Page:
Clint Richmond was instrumental in the creation and passing of the Brookline Plastic Bag Ban. He is also a member of the Green Caucus, an interest group within Brookline Town Meeting and the lead supporter of the ban. W2O intern, Phoebe Racine, interviewed Clint on July 25th.
Q. Why did you pushed for the Brookline Plastic Bag Ban?
A. There are 100 billion non degradable plastic bags used in this country every year. Plastic Bags create serious problems for aquatic life. Plastic bags from Brookline can make their way into the Atlantic Ocean via the Charles and Muddy rivers. Our bylaw was modeled after a State Bill that has beed stalled for years, and passing it here not only puts Brookline on a sustainable path but demonstrates support for the Bill. This Brookline bylaw is simply an attempt to apply this proposed law at the local level. We also hoped it would inspire similar action across the state.
Q. How do you feel about the proposed Massachusetts Statewide Plastic Bag Ban? Is this a law you would like to have passed?
A. Yes, I see the ban against polystyrene food packaging that we passed at the same time as equally important. Both have generated interest across the state. For example, Great Barrington and Manchester by the Sea have just passed similar bag bans. Though, it’s important to remember that we weren’t the first town to pass a plastic bag ban. In 1998, Nantucket passed a much more comprehensive packaging bylaw. Nantucket created a powerful model for others to follow.
Q. Do you think Brookline’s Ban will effect the current bill (H3438)?
A. Yes, because of Brookline and other towns, there is a lot more momentum than last year. Last year was good. Last year was the first time is got out of the Environment Committee. With the media coverage and the three new towns that have passed similar bans, we have much more hope that it will pass this legislative session.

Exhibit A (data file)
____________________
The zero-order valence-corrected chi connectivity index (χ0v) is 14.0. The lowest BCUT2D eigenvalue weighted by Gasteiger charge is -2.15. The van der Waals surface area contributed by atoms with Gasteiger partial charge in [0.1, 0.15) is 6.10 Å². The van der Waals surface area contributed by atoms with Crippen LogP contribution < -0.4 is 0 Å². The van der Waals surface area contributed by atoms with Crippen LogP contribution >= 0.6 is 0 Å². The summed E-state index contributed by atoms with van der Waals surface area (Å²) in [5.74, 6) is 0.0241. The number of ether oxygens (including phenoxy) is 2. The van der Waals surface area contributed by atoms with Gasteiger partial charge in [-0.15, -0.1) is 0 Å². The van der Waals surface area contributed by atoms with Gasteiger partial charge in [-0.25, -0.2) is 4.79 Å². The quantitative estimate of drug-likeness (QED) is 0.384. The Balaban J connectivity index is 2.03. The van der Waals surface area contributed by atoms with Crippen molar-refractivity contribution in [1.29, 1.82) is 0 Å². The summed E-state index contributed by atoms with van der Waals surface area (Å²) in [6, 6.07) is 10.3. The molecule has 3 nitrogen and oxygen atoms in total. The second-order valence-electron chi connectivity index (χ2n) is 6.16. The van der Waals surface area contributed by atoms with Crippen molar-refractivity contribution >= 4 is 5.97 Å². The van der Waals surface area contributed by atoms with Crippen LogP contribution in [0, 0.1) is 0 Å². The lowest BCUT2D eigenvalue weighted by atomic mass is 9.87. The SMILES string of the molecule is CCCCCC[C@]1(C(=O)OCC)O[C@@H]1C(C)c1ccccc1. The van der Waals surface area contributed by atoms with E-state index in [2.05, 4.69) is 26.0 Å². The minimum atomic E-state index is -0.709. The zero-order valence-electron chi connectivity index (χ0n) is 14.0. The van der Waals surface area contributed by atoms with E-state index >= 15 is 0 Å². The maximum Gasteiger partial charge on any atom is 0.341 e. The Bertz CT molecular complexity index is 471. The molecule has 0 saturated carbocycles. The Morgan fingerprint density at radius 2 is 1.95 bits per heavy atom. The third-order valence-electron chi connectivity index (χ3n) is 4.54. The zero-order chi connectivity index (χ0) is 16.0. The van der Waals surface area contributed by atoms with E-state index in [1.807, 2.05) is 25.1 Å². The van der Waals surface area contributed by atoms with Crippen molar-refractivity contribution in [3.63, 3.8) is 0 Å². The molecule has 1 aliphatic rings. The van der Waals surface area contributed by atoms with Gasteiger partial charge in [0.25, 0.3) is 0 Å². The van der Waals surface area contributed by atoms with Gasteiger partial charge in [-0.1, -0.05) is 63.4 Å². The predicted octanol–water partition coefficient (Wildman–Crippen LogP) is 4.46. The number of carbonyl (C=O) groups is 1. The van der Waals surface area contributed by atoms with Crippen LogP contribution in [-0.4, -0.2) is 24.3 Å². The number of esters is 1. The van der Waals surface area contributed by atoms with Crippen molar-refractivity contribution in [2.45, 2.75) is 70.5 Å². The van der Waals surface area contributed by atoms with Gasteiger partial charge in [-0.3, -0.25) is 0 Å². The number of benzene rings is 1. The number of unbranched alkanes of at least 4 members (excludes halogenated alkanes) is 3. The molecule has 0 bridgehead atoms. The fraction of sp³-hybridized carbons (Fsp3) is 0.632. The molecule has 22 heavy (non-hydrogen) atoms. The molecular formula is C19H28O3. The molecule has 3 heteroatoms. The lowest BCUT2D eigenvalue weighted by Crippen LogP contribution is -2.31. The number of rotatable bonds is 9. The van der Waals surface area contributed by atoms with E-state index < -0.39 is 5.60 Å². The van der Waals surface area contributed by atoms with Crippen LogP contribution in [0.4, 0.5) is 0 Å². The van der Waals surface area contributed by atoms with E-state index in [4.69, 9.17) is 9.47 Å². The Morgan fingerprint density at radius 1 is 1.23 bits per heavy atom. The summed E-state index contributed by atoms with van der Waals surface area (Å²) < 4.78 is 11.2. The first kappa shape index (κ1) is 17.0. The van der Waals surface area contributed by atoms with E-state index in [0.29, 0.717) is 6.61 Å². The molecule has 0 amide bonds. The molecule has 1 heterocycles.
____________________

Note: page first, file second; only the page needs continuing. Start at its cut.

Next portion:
At Women Working for Oceans we have been promoting the passing of the Plastic Bag Ban of Massachusetts. Our newest member of the W2O team, Dartmouth rising senior, Phoebe Racine, went to Brookline, a suburb of Boston that has passed a municipal bill banning plastic bags, to interview businesses, find out what people think of the ban, learn how it might influence their choices and affect business when is enacted in December.
On a Wednesday in the ides of November, Brookline was the first town in Massachusetts to enact a ban specifically on plastic bags and polystyrene to-go containers. Brookline’s hope was to start a movement. They wanted to pave way for towns, cities, counties and states throughout the East Coast to pass similar bans. And start a movement they have. Since the ruling, Manchester-By-The-Sea and Great Barrington have followed suit. However, Brookline was not the first to ban one time use plastic bags, only the first to do so specifically. In 1989, Nantucket banned a wide array of plastics, including the plastic bag. Today, four Massachusetts towns have a bag ban in place. In my interview with Town Meeting member, Clint Richmond, he explained that these four towns represent 1% of Massachusetts. As for the other 98% of the state, W2O hopes that Massachusetts will pass Bill H696 and thus enact the first ever, statewide plastic bag ban.